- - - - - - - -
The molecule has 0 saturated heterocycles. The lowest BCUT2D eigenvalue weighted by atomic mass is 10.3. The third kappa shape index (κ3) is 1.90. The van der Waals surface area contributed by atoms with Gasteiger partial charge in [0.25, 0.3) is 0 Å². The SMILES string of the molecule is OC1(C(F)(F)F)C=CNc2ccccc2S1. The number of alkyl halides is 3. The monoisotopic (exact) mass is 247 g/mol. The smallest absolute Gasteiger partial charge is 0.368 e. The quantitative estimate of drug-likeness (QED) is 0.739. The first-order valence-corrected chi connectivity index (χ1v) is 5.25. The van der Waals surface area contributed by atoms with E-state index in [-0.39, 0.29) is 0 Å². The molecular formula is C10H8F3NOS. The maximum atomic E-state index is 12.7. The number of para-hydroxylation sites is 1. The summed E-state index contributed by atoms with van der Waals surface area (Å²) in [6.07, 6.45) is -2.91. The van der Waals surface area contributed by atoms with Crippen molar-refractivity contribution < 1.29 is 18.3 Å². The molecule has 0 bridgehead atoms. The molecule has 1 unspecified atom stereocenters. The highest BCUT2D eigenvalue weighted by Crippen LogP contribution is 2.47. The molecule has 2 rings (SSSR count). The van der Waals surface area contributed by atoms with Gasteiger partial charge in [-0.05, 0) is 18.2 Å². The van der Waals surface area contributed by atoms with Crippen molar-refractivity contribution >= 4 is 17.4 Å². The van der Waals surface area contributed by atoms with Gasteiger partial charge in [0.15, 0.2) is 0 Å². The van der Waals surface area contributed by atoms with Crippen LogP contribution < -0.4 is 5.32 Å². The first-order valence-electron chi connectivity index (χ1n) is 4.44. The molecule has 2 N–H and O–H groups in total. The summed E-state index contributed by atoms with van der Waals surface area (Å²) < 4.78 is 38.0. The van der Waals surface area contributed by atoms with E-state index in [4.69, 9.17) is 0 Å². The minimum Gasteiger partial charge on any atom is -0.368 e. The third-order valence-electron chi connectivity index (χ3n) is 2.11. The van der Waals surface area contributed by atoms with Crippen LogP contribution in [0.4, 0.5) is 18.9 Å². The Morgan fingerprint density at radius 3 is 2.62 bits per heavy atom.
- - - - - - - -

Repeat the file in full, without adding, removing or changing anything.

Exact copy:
The molecule has 0 saturated heterocycles. The lowest BCUT2D eigenvalue weighted by atomic mass is 10.3. The third kappa shape index (κ3) is 1.90. The van der Waals surface area contributed by atoms with Gasteiger partial charge in [0.25, 0.3) is 0 Å². The SMILES string of the molecule is OC1(C(F)(F)F)C=CNc2ccccc2S1. The number of alkyl halides is 3. The monoisotopic (exact) mass is 247 g/mol. The smallest absolute Gasteiger partial charge is 0.368 e. The quantitative estimate of drug-likeness (QED) is 0.739. The first-order valence-corrected chi connectivity index (χ1v) is 5.25. The van der Waals surface area contributed by atoms with E-state index in [-0.39, 0.29) is 0 Å². The molecular formula is C10H8F3NOS. The maximum atomic E-state index is 12.7. The number of para-hydroxylation sites is 1. The summed E-state index contributed by atoms with van der Waals surface area (Å²) in [6.07, 6.45) is -2.91. The van der Waals surface area contributed by atoms with Crippen molar-refractivity contribution < 1.29 is 18.3 Å². The molecule has 0 bridgehead atoms. The molecule has 1 unspecified atom stereocenters. The highest BCUT2D eigenvalue weighted by Crippen LogP contribution is 2.47. The molecule has 2 rings (SSSR count). The van der Waals surface area contributed by atoms with Gasteiger partial charge in [-0.05, 0) is 18.2 Å². The van der Waals surface area contributed by atoms with Crippen molar-refractivity contribution >= 4 is 17.4 Å². The van der Waals surface area contributed by atoms with Gasteiger partial charge in [0.15, 0.2) is 0 Å². The van der Waals surface area contributed by atoms with Crippen LogP contribution < -0.4 is 5.32 Å². The first-order valence-electron chi connectivity index (χ1n) is 4.44. The molecule has 2 N–H and O–H groups in total. The summed E-state index contributed by atoms with van der Waals surface area (Å²) < 4.78 is 38.0. The van der Waals surface area contributed by atoms with E-state index in [4.69, 9.17) is 0 Å². The minimum Gasteiger partial charge on any atom is -0.368 e. The third-order valence-electron chi connectivity index (χ3n) is 2.11. The van der Waals surface area contributed by atoms with Crippen LogP contribution in [0.4, 0.5) is 18.9 Å². The Morgan fingerprint density at radius 3 is 2.62 bits per heavy atom.